Asbestos still a part of Queen’s campus

Materials are heavily integrated into buildings on campus

The JDUC demolition is completed and moving into construction. 

Asbestos is still a part of campus life—albeit unknowingly for most students.  

In a 2006 news story, The Journal profiled the presence of asbestos and the management strategy on campus. Their investigation found approximately 60 campus buildings contained asbestos, which is checked regularly. 

“Asbestos was essentially considered this miracle material because it had a wide variety of industrial uses. It was extremely widely used both as a building material and [in] many other industrial processes,” Christopher McLeod, associate professor, School of Population and Public Health at UBC, said in an interview with The Journal

Asbestos was commonly mixed in with drywall and other forms of insulation in the 20th century—peak usage came in post-war construction during the 60s and 70s. 

“Canada was also a fairly large asbestos producer, so there were mines in Quebec, not too far from Kingston. We produced a particular form that was used quite widely,” McLeod said. 

“It's banned in building material now, but you can still find it in building materials really up through to the 1980s, and maybe into the early 1990s.” 

McLeod said campuses like Queen’s and UBC have many buildings with asbestos construction materials. The use and export of asbestos has been banned in Canada with extremely limited exceptions since 2018.

Employees at asbestos mines worked without protection and researchers saw a correlated increase in asbestosis and higher rates of cancers such as mesothelioma, McLeod said.

“Industry fought very strongly to suppress the information around asbestos causing deaths, but eventually it was accepted.” 

Dan Langham, director Environmental Health and Safety, said Queen’s has a process to ensure asbestos is managed in line with legislation. 

“Queen’s has an asbestos management program that includes regular reviews of the locations where asbestos is present in a building to confirm the material is in good condition,” Langham said in a statement to The Journal

He said inspectors visually examine known or presumed asbestos-containing materials to investigate potential deterioration or damage.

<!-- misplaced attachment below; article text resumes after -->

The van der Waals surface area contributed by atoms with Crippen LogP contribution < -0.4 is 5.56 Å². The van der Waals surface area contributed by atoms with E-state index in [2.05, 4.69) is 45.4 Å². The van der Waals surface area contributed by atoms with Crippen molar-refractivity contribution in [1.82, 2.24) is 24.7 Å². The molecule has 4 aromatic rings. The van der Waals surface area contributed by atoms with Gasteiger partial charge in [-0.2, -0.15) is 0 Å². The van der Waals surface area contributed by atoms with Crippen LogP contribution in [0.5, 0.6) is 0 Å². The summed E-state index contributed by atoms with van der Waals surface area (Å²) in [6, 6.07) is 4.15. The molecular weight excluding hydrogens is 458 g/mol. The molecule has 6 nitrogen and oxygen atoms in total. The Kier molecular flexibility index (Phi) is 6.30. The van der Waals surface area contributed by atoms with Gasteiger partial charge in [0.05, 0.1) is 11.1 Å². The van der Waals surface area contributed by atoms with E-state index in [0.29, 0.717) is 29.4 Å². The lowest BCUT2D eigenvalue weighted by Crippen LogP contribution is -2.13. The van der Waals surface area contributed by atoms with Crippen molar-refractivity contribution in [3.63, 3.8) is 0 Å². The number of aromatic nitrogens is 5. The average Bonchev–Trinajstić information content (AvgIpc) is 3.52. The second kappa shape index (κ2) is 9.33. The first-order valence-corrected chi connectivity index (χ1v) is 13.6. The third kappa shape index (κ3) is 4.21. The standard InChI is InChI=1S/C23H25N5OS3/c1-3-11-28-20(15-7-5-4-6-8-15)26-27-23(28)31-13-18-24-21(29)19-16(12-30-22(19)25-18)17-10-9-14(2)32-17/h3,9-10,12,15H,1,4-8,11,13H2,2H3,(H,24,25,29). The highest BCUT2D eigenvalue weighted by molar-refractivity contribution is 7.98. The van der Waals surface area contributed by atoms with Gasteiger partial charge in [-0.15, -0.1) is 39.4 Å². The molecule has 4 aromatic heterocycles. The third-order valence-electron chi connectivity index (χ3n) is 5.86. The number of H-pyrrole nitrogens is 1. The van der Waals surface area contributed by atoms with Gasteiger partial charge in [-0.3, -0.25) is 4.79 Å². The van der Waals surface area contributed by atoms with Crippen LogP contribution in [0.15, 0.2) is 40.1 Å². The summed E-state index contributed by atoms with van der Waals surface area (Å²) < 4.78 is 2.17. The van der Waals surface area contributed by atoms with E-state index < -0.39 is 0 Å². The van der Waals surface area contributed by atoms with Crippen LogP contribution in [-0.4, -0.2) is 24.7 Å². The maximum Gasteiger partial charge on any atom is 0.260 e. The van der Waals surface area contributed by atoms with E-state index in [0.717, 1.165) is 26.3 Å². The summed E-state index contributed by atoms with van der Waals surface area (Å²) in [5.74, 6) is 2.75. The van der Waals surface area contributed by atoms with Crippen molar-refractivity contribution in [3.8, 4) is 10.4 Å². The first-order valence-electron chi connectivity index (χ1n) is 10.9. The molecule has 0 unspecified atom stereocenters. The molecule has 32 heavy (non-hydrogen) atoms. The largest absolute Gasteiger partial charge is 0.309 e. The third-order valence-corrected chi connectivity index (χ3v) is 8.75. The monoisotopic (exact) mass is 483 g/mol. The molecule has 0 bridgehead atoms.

“Any asbestos that is identified when projects are tendered must be dealt with if it is to be disturbed during the project,” Langham said.

“When it comes to larger projects, the expectation is that we try to remove as much, ideally all, asbestos that is present in our buildings during this time.” 

Speaking specifically to the JDUC redevelopment, Langham said it’s an example of a large-scale asbestos removal project. He said the JDUC site is currently under the care and control of a third-party contractor responsible for complying with all provincial laws, both for worker safety for people living in the general vicinity of the construction zone.

Langham said the current presence of asbestos on campus is not a risk to occupants if properly managed—a statement McLeod agrees with. 

“The general risk management approach is that you leave the asbestos alone. The challenge there is if someone starts to do something, and they don't know there’s asbestos.”

In-terms of communication strategies for asbestos in public settings, McLeod believes signage is important along with building awareness for younger, potentially unaware generations.

“​​Translating the risks of asbestos into other languages other than English, and communicating that throughout the community of workers, for whom English might be an additional language [is important],” McLeod said. 

“I think there's that equity and justice issue there related to the workers who may actually be doing some of the abatement.” 

Below is a list of all Queen’s buildings that currently have asbestos released by Queen’s, in accordance with the most current Ontario legislation. 

Queen's buildings monitored for asbestos presence

9 St Lawrence

162-164 Barrie Street – Grad Club

355 King/340 Union  – SMOL

Adelaide Hall

Agnes Etherington Art Centre

An Clachan

Ban Righ Hall

Botterell Hall

Bruce Wing

Carruthers Hall

Cataraqui Building

Central Heating Plant

Chown Hall

Clark Hall

Coastal Engineering

Craine Building

Donald Gordon

Douglas Library

Duncan McArthur

Dunning Hall

Dupuis Hall

Earl Hall – Biosciences

Ellis Hall

Etherington Hall

Film Studies

Fleming Hall – Jemmet Wing

Fleming Hall – Pollock Wing

Goodwin Hall

Gordon Brockington

Grant Hall

Harkness Hall

Harrison LeCaine Hall

Haynes Hall

Humphrey Hall

Jackson Hall

Jean Royce Hall 1

Jean Royce Hall 2

Jeffery Hall

John Deutsch University Centre

John Orr

Kathleen Ryan Hall

Kingston Hall

LaSalle Building

Leonard Hall

Louise D. Acton

MacDonald Hall

Macgillvray Brown Hall

Mackintosh Corry Hall

McLaughlin Hall

McNeill House

Miller Hall

Morris Hall

Nicol Hall

Old Medical Building

Ontario Hall

Richardson Laboratory

Richardson Memorial Stadium

Rideau Building

Robert Sutherland Hall

Stirling Hall


Theological Hall

Underground Parking Garage

University Club

Victoria Hall

Waldron Tower

Walter Light Hall

Watson Hall

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